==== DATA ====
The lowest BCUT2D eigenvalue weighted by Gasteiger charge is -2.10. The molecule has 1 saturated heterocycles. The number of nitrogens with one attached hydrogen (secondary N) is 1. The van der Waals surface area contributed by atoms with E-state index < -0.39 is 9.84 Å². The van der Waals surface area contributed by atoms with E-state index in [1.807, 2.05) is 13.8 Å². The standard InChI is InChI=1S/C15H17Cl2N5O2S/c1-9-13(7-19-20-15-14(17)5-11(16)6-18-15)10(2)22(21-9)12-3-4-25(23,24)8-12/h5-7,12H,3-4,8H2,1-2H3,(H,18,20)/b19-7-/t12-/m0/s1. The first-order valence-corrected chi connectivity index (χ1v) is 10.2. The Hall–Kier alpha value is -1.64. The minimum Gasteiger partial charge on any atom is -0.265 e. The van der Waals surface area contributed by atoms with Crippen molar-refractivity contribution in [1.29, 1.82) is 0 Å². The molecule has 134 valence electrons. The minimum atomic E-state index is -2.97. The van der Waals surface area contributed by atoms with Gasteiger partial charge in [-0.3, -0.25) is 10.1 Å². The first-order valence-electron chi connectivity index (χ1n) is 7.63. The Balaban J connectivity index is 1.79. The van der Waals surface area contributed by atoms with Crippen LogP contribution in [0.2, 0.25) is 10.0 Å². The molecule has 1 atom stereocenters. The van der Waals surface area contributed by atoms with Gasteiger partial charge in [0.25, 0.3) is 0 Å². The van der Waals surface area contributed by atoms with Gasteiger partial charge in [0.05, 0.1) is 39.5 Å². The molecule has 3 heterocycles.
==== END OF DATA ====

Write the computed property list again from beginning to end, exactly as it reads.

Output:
The lowest BCUT2D eigenvalue weighted by Gasteiger charge is -2.10. The molecule has 1 saturated heterocycles. The number of nitrogens with one attached hydrogen (secondary N) is 1. The van der Waals surface area contributed by atoms with E-state index < -0.39 is 9.84 Å². The van der Waals surface area contributed by atoms with E-state index in [1.807, 2.05) is 13.8 Å². The standard InChI is InChI=1S/C15H17Cl2N5O2S/c1-9-13(7-19-20-15-14(17)5-11(16)6-18-15)10(2)22(21-9)12-3-4-25(23,24)8-12/h5-7,12H,3-4,8H2,1-2H3,(H,18,20)/b19-7-/t12-/m0/s1. The first-order valence-corrected chi connectivity index (χ1v) is 10.2. The Hall–Kier alpha value is -1.64. The minimum Gasteiger partial charge on any atom is -0.265 e. The van der Waals surface area contributed by atoms with Crippen molar-refractivity contribution in [1.29, 1.82) is 0 Å². The molecule has 134 valence electrons. The minimum atomic E-state index is -2.97. The van der Waals surface area contributed by atoms with Gasteiger partial charge in [-0.3, -0.25) is 10.1 Å². The first-order valence-electron chi connectivity index (χ1n) is 7.63. The Balaban J connectivity index is 1.79. The van der Waals surface area contributed by atoms with Crippen LogP contribution in [0.2, 0.25) is 10.0 Å². The molecule has 1 atom stereocenters. The van der Waals surface area contributed by atoms with Gasteiger partial charge in [0.25, 0.3) is 0 Å². The van der Waals surface area contributed by atoms with Gasteiger partial charge in [0.05, 0.1) is 39.5 Å². The molecule has 3 heterocycles.